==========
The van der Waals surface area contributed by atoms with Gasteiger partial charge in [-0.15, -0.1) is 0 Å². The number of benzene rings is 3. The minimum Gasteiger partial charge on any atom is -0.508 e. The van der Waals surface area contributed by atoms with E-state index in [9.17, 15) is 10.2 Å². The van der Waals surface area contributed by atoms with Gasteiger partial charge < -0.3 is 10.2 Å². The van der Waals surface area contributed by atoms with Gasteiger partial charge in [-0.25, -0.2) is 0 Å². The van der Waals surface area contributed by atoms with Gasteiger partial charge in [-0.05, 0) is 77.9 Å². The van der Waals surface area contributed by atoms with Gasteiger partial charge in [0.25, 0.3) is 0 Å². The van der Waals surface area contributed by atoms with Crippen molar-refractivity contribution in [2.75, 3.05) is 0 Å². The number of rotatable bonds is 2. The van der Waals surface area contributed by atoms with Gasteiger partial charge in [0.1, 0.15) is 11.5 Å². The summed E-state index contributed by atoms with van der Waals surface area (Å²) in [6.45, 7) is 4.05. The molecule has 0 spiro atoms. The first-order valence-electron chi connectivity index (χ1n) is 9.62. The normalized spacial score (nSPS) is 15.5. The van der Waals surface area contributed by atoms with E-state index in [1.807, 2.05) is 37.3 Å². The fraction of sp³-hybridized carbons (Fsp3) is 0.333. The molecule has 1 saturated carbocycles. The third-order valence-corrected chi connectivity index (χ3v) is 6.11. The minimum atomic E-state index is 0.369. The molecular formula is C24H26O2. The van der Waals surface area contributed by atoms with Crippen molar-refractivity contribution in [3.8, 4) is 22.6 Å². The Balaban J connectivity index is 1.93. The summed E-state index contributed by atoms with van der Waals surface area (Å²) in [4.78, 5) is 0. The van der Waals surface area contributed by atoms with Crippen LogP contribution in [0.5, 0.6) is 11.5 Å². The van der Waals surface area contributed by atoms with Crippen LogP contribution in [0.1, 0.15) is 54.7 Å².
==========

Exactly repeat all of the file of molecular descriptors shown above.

The van der Waals surface area contributed by atoms with Gasteiger partial charge in [-0.15, -0.1) is 0 Å². The number of benzene rings is 3. The minimum Gasteiger partial charge on any atom is -0.508 e. The van der Waals surface area contributed by atoms with E-state index in [9.17, 15) is 10.2 Å². The van der Waals surface area contributed by atoms with Gasteiger partial charge < -0.3 is 10.2 Å². The van der Waals surface area contributed by atoms with Gasteiger partial charge in [-0.25, -0.2) is 0 Å². The van der Waals surface area contributed by atoms with Gasteiger partial charge in [-0.05, 0) is 77.9 Å². The van der Waals surface area contributed by atoms with Gasteiger partial charge in [0.25, 0.3) is 0 Å². The van der Waals surface area contributed by atoms with Crippen molar-refractivity contribution in [2.75, 3.05) is 0 Å². The number of rotatable bonds is 2. The van der Waals surface area contributed by atoms with Gasteiger partial charge in [0.1, 0.15) is 11.5 Å². The summed E-state index contributed by atoms with van der Waals surface area (Å²) in [6.45, 7) is 4.05. The molecule has 0 spiro atoms. The first-order valence-electron chi connectivity index (χ1n) is 9.62. The normalized spacial score (nSPS) is 15.5. The van der Waals surface area contributed by atoms with E-state index in [1.807, 2.05) is 37.3 Å². The fraction of sp³-hybridized carbons (Fsp3) is 0.333. The molecule has 1 saturated carbocycles. The third-order valence-corrected chi connectivity index (χ3v) is 6.11. The minimum atomic E-state index is 0.369. The molecular formula is C24H26O2. The van der Waals surface area contributed by atoms with Crippen molar-refractivity contribution in [3.8, 4) is 22.6 Å². The Balaban J connectivity index is 1.93. The summed E-state index contributed by atoms with van der Waals surface area (Å²) in [4.78, 5) is 0. The van der Waals surface area contributed by atoms with Crippen LogP contribution in [0.5, 0.6) is 11.5 Å². The van der Waals surface area contributed by atoms with Crippen LogP contribution in [0.1, 0.15) is 54.7 Å².